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NORTH COUNTY TIMES

BERKELEY
DAILY PLANET

—RICK POLITO

It’s not such an unusual request for a documentary filmmaker, but Tom Weidlinger wants dads to spend their Father’s Day watching television – to bond with their sons in front of the TV. His film, Boys Will Be Men, airs this Sunday on KQED/Channel 9. “It’s encouraging being a good father,” the Berkeley filmmaker says of the documentary, which explores the emotional lives of boys and offers answers to help adults understand the sometimes maddening behavior of their male offspring...

Boys Will be Men charts a course through the emotional maze of boyhood that will be instantly recognizable to many men: Boys are born expressive and emotional are taught to be stoic and insensitive. Boys who do show sensitivity and emotion are derided by their peers as weak or effeminate. Caught up in this "boy code," boys feel they can’t talk about the emotions they are experiencing and often resort to lashing out violently. Boys Will Be Men illustrates an obvious but unspoken truth. “It was really kind of putting words to an experience that I’ve had, and I’ve seen other boys and men had, growing up, but we never ever talked about,” Weidlinger says.

In staking out the boundaries of the boyhood dilemma, Boys Will Be Men relies heavily on the work of Michael Thompson, co-author of Raising Cain: Protecting the Emotional Life of Boys and William Pollack, author of Real Boys: Rescuing Our Sons From the Myths of Manhood. The video then explores two approaches designed to open boys up to emotional growth. The first program take troubled boys into the Idaho wilderness on an Outward Bound-style experience. The second approach puts teen-age Chicago boys through a rite-of-passage performance incorporating poetry, storytelling and self-expression. The two experiences are very different but each sparks the kind of frank emotional dialogue that is all but missing from most boys’ lives...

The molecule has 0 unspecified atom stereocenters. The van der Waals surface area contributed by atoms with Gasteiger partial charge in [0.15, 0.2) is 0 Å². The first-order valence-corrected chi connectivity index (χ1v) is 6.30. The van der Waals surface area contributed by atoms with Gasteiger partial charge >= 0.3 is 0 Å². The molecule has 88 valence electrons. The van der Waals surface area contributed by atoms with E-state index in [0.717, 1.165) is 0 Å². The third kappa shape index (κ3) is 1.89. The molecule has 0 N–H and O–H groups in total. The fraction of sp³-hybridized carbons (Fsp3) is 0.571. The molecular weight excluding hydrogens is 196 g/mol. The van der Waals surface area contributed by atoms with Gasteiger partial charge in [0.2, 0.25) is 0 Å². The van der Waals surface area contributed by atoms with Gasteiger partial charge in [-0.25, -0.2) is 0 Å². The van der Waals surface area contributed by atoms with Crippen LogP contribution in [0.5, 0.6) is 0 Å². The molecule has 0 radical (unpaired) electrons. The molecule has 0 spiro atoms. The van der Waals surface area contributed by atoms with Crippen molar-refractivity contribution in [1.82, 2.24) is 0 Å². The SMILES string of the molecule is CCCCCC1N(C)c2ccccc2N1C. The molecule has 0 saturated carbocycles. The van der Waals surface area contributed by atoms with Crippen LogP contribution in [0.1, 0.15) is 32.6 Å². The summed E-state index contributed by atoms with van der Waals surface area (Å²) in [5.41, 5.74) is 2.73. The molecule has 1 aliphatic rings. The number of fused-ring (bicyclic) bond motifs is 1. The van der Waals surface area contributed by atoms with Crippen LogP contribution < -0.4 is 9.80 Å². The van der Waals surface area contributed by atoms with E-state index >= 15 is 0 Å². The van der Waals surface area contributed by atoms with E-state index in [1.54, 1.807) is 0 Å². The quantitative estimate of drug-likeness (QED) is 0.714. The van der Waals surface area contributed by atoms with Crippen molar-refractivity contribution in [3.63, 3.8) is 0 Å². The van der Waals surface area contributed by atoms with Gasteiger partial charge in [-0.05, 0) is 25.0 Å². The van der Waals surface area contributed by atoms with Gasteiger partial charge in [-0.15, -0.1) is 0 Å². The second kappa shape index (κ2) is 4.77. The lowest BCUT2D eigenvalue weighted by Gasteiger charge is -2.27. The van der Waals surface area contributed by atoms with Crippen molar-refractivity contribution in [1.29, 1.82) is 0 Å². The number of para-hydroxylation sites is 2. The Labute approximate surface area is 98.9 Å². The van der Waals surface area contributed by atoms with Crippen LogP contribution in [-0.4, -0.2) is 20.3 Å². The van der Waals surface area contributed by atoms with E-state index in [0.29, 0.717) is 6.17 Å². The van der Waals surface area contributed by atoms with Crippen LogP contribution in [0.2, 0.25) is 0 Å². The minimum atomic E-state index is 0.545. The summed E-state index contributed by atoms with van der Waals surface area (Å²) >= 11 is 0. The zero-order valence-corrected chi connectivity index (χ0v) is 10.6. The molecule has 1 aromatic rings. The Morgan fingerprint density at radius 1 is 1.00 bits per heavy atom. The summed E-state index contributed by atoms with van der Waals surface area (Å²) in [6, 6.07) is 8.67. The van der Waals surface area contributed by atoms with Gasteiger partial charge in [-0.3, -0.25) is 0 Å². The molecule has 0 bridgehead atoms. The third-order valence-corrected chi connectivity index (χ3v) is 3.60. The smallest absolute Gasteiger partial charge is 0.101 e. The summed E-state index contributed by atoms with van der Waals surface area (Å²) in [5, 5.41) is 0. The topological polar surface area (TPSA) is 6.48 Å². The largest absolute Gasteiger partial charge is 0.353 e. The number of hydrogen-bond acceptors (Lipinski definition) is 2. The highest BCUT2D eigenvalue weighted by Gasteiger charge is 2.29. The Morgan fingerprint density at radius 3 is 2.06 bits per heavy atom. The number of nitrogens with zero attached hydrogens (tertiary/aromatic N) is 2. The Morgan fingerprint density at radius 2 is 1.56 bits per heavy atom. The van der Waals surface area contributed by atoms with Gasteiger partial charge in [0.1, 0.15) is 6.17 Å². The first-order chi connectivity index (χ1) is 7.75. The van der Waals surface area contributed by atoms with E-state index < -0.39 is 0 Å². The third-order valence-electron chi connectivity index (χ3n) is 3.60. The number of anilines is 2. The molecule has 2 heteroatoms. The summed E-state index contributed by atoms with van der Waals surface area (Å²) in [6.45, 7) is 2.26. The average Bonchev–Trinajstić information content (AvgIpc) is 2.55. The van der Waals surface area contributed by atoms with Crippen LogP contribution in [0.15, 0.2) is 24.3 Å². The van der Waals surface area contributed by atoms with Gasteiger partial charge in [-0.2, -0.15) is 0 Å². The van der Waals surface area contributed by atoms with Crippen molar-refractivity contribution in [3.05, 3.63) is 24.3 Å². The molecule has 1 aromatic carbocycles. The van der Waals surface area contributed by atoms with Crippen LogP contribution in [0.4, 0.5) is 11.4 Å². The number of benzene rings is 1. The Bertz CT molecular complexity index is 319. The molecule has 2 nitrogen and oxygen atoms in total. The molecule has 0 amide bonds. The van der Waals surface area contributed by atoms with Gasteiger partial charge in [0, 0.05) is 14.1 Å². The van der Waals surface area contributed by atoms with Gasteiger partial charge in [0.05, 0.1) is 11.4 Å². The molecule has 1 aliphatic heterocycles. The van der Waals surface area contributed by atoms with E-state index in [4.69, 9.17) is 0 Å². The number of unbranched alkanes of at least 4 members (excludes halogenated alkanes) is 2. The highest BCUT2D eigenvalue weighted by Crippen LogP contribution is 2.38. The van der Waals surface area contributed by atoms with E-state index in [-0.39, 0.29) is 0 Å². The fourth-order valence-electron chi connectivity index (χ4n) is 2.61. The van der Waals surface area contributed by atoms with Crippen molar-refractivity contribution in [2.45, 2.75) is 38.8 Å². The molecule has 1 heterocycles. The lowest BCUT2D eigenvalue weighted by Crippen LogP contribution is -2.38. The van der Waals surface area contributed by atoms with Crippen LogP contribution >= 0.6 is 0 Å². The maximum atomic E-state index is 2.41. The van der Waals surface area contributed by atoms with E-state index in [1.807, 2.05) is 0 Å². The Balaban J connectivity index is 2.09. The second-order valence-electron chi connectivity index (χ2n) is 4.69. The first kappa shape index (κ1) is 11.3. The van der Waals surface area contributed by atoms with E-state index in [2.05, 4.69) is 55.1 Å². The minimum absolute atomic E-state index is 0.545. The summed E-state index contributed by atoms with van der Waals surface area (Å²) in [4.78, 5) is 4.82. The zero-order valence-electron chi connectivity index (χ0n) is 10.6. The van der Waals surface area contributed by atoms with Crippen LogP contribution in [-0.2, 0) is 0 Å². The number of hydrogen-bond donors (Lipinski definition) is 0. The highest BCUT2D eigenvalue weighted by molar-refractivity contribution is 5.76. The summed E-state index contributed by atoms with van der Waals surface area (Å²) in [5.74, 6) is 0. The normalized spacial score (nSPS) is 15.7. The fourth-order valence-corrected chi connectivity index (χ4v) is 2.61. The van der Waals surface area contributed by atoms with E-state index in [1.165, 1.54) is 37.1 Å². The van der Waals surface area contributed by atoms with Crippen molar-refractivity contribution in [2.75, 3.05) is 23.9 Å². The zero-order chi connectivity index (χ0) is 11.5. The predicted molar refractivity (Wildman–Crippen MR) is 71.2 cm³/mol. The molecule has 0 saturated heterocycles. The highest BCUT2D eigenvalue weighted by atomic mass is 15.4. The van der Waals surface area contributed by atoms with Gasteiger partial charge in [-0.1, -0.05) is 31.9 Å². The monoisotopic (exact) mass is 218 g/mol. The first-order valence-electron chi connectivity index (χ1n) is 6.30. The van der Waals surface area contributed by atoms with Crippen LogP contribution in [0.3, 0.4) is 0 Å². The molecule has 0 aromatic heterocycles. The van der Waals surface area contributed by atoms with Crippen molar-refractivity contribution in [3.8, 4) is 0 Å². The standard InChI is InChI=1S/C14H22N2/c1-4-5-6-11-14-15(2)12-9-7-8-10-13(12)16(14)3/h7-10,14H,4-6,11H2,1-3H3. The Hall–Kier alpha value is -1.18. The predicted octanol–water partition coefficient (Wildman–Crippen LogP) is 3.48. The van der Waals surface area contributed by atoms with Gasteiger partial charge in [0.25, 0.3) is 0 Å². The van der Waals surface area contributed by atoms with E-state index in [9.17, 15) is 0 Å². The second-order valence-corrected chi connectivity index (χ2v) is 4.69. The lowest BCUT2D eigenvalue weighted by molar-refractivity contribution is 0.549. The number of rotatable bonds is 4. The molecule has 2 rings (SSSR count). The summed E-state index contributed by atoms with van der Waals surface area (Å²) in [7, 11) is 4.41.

Allan Gold, psychologist for the Reed Union School District in Tiburon, has seen the film and participated in a panel discussion at a San Francisco screening. Even in allegedly enlightened Marin, parents are still raising emotionally closed boys, Gold says. “I don’t think it’s dealt with it at all.” Many of the boys he sees have their lives over-programmed with activities with the quiet time for listening lost in a blitz of day planners and scheduling. “You get what I see as a culture of competition. That’s very Marin,” Gold says. Not enough is being done to reach out to boys on an emotional level, he explains. “Boys do have a very rich emotional life,” Gold say. “They struggle with a lot of issues. They need to be provided the places and the people to listen to them without judgment, to guide them and be kind of consultants to them without telling them what to do all the time.”... Films like Boys Will be Men are one part of the answer, Gold says. “This film will really help open up discussion...”

Weidlinger estimates there will be 50 PBS stations airing his Boys Will Be Men on Sunday. He can’t hope to spark a national movement but he sees the need for one. “I do think that the level of school violence is a kind of indicator that there are issues that are not being dealt with or they’re being dealt with in very one-dimensional ways,” Weidlinger says.

Fathers and boys have all experienced the feelings discussed in the film. Now they might have a way to talk about it. Even if it means sitting in front of the television.